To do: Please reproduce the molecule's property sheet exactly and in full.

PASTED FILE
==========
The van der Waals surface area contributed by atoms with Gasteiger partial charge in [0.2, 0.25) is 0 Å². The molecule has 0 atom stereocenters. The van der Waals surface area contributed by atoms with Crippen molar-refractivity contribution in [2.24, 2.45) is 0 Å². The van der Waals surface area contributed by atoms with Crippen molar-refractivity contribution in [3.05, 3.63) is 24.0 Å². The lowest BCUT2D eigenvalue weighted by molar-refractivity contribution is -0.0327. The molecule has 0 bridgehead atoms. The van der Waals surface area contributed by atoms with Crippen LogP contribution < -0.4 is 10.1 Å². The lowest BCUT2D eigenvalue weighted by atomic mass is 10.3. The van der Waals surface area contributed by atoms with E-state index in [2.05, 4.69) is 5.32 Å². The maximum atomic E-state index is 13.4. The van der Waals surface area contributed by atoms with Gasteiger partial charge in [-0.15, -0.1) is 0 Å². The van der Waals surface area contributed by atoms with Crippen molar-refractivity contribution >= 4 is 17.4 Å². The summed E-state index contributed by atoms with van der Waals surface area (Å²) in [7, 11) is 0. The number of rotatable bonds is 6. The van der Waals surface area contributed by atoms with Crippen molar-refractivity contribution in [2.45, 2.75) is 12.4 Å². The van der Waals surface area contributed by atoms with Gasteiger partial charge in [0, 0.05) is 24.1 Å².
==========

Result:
The van der Waals surface area contributed by atoms with Gasteiger partial charge in [0.2, 0.25) is 0 Å². The molecule has 0 atom stereocenters. The van der Waals surface area contributed by atoms with Crippen molar-refractivity contribution in [2.24, 2.45) is 0 Å². The van der Waals surface area contributed by atoms with Crippen molar-refractivity contribution in [3.05, 3.63) is 24.0 Å². The lowest BCUT2D eigenvalue weighted by molar-refractivity contribution is -0.0327. The molecule has 0 bridgehead atoms. The van der Waals surface area contributed by atoms with Crippen LogP contribution < -0.4 is 10.1 Å². The lowest BCUT2D eigenvalue weighted by atomic mass is 10.3. The van der Waals surface area contributed by atoms with E-state index in [2.05, 4.69) is 5.32 Å². The maximum atomic E-state index is 13.4. The van der Waals surface area contributed by atoms with Gasteiger partial charge in [-0.15, -0.1) is 0 Å². The van der Waals surface area contributed by atoms with Crippen molar-refractivity contribution >= 4 is 17.4 Å². The summed E-state index contributed by atoms with van der Waals surface area (Å²) in [7, 11) is 0. The number of rotatable bonds is 6. The van der Waals surface area contributed by atoms with Crippen molar-refractivity contribution in [2.45, 2.75) is 12.4 Å². The van der Waals surface area contributed by atoms with Gasteiger partial charge in [0, 0.05) is 24.1 Å².